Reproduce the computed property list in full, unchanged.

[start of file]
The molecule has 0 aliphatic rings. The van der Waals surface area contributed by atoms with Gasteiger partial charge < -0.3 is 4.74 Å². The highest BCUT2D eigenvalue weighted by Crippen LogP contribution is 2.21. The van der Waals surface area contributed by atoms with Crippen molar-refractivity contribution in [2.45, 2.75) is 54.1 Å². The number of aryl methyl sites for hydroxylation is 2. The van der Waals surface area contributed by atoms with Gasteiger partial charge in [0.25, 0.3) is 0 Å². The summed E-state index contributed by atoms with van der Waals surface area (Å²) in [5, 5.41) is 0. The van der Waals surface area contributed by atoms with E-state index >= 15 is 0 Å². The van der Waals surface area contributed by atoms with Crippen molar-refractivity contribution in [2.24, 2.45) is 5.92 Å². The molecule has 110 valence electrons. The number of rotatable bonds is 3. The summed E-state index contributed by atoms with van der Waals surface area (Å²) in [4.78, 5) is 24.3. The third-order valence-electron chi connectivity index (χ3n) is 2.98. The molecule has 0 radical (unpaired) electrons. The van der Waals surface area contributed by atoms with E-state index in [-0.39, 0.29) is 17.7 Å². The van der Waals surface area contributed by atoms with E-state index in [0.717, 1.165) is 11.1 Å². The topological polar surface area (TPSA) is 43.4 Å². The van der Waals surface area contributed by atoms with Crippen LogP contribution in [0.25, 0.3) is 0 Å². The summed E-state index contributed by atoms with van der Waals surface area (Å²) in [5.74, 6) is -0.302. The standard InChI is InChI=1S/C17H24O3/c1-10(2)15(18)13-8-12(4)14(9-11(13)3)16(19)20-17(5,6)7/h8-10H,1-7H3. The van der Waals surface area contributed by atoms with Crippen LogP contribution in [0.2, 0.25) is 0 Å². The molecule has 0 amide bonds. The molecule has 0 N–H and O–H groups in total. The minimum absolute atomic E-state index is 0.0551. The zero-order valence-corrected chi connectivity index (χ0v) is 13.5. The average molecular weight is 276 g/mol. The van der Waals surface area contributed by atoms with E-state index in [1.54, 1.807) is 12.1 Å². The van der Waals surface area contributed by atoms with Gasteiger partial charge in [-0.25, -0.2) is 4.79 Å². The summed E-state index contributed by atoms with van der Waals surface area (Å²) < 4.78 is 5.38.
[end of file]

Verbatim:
The molecule has 0 aliphatic rings. The van der Waals surface area contributed by atoms with Gasteiger partial charge < -0.3 is 4.74 Å². The highest BCUT2D eigenvalue weighted by Crippen LogP contribution is 2.21. The van der Waals surface area contributed by atoms with Crippen molar-refractivity contribution in [2.45, 2.75) is 54.1 Å². The number of aryl methyl sites for hydroxylation is 2. The van der Waals surface area contributed by atoms with Gasteiger partial charge in [0.25, 0.3) is 0 Å². The summed E-state index contributed by atoms with van der Waals surface area (Å²) in [5, 5.41) is 0. The van der Waals surface area contributed by atoms with E-state index >= 15 is 0 Å². The van der Waals surface area contributed by atoms with Crippen molar-refractivity contribution in [2.24, 2.45) is 5.92 Å². The molecule has 110 valence electrons. The number of rotatable bonds is 3. The summed E-state index contributed by atoms with van der Waals surface area (Å²) in [4.78, 5) is 24.3. The third-order valence-electron chi connectivity index (χ3n) is 2.98. The molecule has 0 radical (unpaired) electrons. The van der Waals surface area contributed by atoms with E-state index in [-0.39, 0.29) is 17.7 Å². The van der Waals surface area contributed by atoms with E-state index in [0.717, 1.165) is 11.1 Å². The topological polar surface area (TPSA) is 43.4 Å². The van der Waals surface area contributed by atoms with Crippen LogP contribution in [0.25, 0.3) is 0 Å². The summed E-state index contributed by atoms with van der Waals surface area (Å²) in [5.74, 6) is -0.302. The standard InChI is InChI=1S/C17H24O3/c1-10(2)15(18)13-8-12(4)14(9-11(13)3)16(19)20-17(5,6)7/h8-10H,1-7H3. The van der Waals surface area contributed by atoms with Crippen LogP contribution in [0.2, 0.25) is 0 Å². The molecule has 0 amide bonds. The molecule has 0 N–H and O–H groups in total. The minimum absolute atomic E-state index is 0.0551. The zero-order valence-corrected chi connectivity index (χ0v) is 13.5. The average molecular weight is 276 g/mol. The van der Waals surface area contributed by atoms with E-state index in [1.54, 1.807) is 12.1 Å². The van der Waals surface area contributed by atoms with Gasteiger partial charge in [-0.25, -0.2) is 4.79 Å². The summed E-state index contributed by atoms with van der Waals surface area (Å²) < 4.78 is 5.38.